Ars Technica: New “Glowworm attack” recovers audio from devices’ power LEDs. “Researchers at Ben-Gurion University of the Negev have demonstrated a novel way to spy on electronic conversations. A new paper released today outlines a novel passive form of the TEMPEST attack called Glowworm, which converts minute fluctuations in the intensity of power LEDs on speakers and USB hubs back into the audio signals that caused those fluctuations.”
EurekAlert: Argonne scientists use artificial intelligence to strengthen power grid resiliency. “At the U.S. Department of Energy’s (DOE) Argonne National Laboratory a research team has developed a novel approach to help system operators understand how to better control power systems with the help of artificial intelligence. Their new approach could help operators control power systems in a more effective way, which could enhance the resilience of America’s power grid, according to a recent article in IEEE Transactions on Power Systems.”
Simon Willison: Tracking PG&E outages by scraping to a git repo. “PG&E have cut off power to several million people in northern California, supposedly as a precaution against wildfires. As it happens, I’ve been scraping and recording PG&E’s outage data every 10 minutes for the past 4+ months. This data got really interesting over the past two days! The original data lives in a GitHub repo (more importantly in the commit history of that repo).”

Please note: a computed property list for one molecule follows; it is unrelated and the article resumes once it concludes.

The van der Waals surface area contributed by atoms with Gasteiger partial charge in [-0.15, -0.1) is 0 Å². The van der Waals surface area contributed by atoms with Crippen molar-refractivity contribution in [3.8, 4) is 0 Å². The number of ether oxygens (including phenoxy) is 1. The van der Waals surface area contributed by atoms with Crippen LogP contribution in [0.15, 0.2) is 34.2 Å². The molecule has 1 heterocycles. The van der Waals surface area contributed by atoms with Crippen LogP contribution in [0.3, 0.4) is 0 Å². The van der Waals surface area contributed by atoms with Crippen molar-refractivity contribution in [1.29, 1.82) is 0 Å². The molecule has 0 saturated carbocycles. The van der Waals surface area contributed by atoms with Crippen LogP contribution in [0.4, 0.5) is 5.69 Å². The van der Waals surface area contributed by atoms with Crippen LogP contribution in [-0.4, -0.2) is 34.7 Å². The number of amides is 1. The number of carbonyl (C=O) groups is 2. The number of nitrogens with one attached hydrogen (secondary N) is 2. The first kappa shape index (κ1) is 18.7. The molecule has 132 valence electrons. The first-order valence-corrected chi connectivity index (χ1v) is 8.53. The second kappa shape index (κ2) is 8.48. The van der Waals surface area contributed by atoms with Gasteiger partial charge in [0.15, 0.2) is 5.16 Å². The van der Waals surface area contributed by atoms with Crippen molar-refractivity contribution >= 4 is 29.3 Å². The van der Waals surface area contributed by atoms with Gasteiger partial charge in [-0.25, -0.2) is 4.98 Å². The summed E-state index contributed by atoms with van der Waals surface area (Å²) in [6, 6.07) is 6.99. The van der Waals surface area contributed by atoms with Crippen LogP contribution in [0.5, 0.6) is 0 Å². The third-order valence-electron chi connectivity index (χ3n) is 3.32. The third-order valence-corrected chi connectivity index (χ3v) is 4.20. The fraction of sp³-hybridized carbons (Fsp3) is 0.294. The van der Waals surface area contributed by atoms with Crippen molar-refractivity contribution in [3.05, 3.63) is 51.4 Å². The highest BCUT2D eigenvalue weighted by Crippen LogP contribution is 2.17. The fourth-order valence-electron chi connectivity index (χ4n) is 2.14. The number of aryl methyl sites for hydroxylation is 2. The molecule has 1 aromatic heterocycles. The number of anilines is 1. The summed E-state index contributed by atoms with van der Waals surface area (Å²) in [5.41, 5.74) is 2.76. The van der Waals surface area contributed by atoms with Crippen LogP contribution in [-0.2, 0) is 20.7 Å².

BusinessWire: New Public Safety Power Shutoff Zip Code Alerts Allow General Public to Receive Notifications – Including Those Without PG&E Accounts (PRESS RELEASE)
BusinessWire: New Public Safety Power Shutoff Zip Code Alerts Allow General Public to Receive Notifications – Including Those Without PG&E Accounts (PRESS RELEASE). “As part of its commitment to keep customers and communities, as well as others in its service area safe, Pacific Gas and Electric Company (PG&E) has developed a new tool to allow anyone to receive notifications about Public Safety Power Shutoff (PSPS) events, even if they are not PG&E customers or account holders. Although PG&E customers already will receive alerts specific to their address, this new tool is also especially useful for tenants, caretakers, travelers, and parents of school-age children.”
World Resources Institute: A Global Database of Power Plants. “The Global Power Plant Database is a comprehensive, open source database of power plants around the world. It centralizes power plant data to make it easier to navigate, compare and draw insights for one’s own analysis. Each power plant is geolocated and entries contain information on plant capacity, generation, ownership, and fuel type. As of April 2018, the database includes around 25,500 power plants from 162 countries. It will be continuously updated as data becomes available.” The database will be available Monday.